Small as the numbers seem in retrospect, the Pentagon study comments that even the first such expansion "signaled a willingness to go beyond the 685-man limit on the size of the U.S. [military] mission in Saigon, which, if it were done openly, would be the first formal breach of the Geneva agreement." Under the interpretation of that agreement in effect since 1956, the United States was limited to 685 military advisers in Vietnam. Washington, while it did not sign the accord, pledged not to undermine it.
On May 11, 1961, the day on which President Kennedy decided to send the Special Forces, he also ordered the start of a campaign of clandestine warfare against North Vietnam, to be conducted by South Vietnamese agents directed and trained by the Central Intelligence Agency and some Americ'1n Special Forces troops. [See Document #20.]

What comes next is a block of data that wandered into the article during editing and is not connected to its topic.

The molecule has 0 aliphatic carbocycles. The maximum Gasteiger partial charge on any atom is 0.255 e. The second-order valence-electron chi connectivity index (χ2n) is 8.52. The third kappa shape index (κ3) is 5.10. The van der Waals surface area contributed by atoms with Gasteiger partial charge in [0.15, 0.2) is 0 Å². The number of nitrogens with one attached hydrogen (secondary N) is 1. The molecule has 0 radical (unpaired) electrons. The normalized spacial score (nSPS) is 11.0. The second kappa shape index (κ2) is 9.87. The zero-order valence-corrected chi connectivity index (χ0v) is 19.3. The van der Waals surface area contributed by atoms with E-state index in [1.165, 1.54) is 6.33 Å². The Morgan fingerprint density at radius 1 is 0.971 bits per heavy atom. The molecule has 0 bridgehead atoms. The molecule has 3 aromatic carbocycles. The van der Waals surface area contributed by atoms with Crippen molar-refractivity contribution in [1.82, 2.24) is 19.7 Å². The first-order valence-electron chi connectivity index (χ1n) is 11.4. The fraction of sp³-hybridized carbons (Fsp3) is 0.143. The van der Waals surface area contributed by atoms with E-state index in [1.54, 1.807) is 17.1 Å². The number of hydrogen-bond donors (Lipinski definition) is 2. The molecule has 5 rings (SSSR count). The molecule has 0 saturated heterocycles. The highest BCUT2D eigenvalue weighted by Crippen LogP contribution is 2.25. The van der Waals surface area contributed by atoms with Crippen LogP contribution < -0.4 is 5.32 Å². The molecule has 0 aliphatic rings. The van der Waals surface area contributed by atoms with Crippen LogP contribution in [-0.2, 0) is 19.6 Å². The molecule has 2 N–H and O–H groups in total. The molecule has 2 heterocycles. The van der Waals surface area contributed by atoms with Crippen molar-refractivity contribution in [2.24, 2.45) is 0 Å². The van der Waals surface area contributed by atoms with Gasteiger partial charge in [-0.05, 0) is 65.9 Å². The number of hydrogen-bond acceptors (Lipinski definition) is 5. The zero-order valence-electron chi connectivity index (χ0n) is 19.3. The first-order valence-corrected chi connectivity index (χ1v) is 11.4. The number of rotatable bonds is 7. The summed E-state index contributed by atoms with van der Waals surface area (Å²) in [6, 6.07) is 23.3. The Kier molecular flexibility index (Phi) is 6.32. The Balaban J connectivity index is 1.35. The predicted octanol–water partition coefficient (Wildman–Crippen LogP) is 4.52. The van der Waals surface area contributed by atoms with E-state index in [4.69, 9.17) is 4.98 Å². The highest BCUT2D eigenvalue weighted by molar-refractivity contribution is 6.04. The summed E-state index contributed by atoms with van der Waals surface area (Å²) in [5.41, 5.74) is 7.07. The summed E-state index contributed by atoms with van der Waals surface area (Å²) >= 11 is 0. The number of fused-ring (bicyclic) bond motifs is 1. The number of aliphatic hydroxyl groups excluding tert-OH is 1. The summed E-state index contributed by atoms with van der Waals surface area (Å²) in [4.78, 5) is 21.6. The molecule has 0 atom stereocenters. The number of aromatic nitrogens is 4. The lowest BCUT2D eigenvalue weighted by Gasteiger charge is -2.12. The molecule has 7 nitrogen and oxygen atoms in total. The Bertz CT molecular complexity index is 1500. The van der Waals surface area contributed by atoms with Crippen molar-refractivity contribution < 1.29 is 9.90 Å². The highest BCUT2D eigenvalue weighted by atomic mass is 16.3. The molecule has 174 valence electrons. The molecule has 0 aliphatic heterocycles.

The President's instructions, as quoted in the documents, were, "In North Vietnam ... [to] form networks of resistance, covert bases and teams for sabotage and light harassment." The American military mission in Saigon was also instructed to prepare South Vietnamese Army units "to conduct ranger raids and similar military actions in North Vietnam as might prove necessary or appropriate."
The Pentagon study reports that the primary target of the clandestine campaign against North Vietnam, and Laos as well, was to be "lines of communication" -- railroads, highways, bridges, train depots and trucks.
The study does not report how many agents were actually sent north, though documents accompanying it described some of the build-up and training of the First Observation Group, the main South Vietnamese unit conducting the covert campaign.